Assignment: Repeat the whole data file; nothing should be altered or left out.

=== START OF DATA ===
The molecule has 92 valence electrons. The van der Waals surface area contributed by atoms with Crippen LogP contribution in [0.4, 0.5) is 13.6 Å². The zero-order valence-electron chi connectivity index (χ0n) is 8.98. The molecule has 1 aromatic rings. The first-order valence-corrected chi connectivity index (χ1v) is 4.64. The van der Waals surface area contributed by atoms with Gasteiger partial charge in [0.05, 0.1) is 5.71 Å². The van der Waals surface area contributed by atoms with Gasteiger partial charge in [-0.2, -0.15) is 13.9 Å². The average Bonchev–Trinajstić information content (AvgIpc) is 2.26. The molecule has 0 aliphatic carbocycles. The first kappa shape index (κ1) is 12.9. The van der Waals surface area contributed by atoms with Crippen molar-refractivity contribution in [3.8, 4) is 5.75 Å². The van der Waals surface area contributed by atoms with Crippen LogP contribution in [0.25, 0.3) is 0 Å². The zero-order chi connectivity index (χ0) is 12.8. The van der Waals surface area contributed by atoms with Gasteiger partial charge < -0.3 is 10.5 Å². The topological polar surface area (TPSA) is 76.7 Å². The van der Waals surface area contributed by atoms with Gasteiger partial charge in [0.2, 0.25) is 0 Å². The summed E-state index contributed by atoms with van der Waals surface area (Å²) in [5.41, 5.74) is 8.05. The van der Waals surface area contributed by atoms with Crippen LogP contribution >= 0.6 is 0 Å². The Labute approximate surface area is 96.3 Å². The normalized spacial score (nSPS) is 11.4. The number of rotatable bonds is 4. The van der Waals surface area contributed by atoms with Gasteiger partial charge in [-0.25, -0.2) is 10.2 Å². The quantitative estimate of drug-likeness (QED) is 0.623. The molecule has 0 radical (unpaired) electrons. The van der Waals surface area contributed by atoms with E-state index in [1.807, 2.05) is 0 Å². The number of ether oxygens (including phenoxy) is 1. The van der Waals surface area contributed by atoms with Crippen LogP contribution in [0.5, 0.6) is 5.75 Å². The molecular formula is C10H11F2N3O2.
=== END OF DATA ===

The molecule has 92 valence electrons. The van der Waals surface area contributed by atoms with Crippen LogP contribution in [0.4, 0.5) is 13.6 Å². The zero-order valence-electron chi connectivity index (χ0n) is 8.98. The molecule has 1 aromatic rings. The first-order valence-corrected chi connectivity index (χ1v) is 4.64. The van der Waals surface area contributed by atoms with Gasteiger partial charge in [0.05, 0.1) is 5.71 Å². The van der Waals surface area contributed by atoms with Gasteiger partial charge in [-0.2, -0.15) is 13.9 Å². The average Bonchev–Trinajstić information content (AvgIpc) is 2.26. The molecule has 0 aliphatic carbocycles. The first kappa shape index (κ1) is 12.9. The van der Waals surface area contributed by atoms with Crippen molar-refractivity contribution in [3.8, 4) is 5.75 Å². The van der Waals surface area contributed by atoms with Crippen LogP contribution in [0.25, 0.3) is 0 Å². The zero-order chi connectivity index (χ0) is 12.8. The van der Waals surface area contributed by atoms with Gasteiger partial charge < -0.3 is 10.5 Å². The topological polar surface area (TPSA) is 76.7 Å². The van der Waals surface area contributed by atoms with Gasteiger partial charge in [0.2, 0.25) is 0 Å². The summed E-state index contributed by atoms with van der Waals surface area (Å²) in [5.41, 5.74) is 8.05. The van der Waals surface area contributed by atoms with Crippen LogP contribution >= 0.6 is 0 Å². The Labute approximate surface area is 96.3 Å². The normalized spacial score (nSPS) is 11.4. The number of rotatable bonds is 4. The van der Waals surface area contributed by atoms with Gasteiger partial charge in [-0.25, -0.2) is 10.2 Å². The quantitative estimate of drug-likeness (QED) is 0.623. The molecule has 0 radical (unpaired) electrons. The van der Waals surface area contributed by atoms with E-state index in [1.807, 2.05) is 0 Å². The number of ether oxygens (including phenoxy) is 1. The van der Waals surface area contributed by atoms with Crippen LogP contribution in [0.5, 0.6) is 5.75 Å². The molecular formula is C10H11F2N3O2.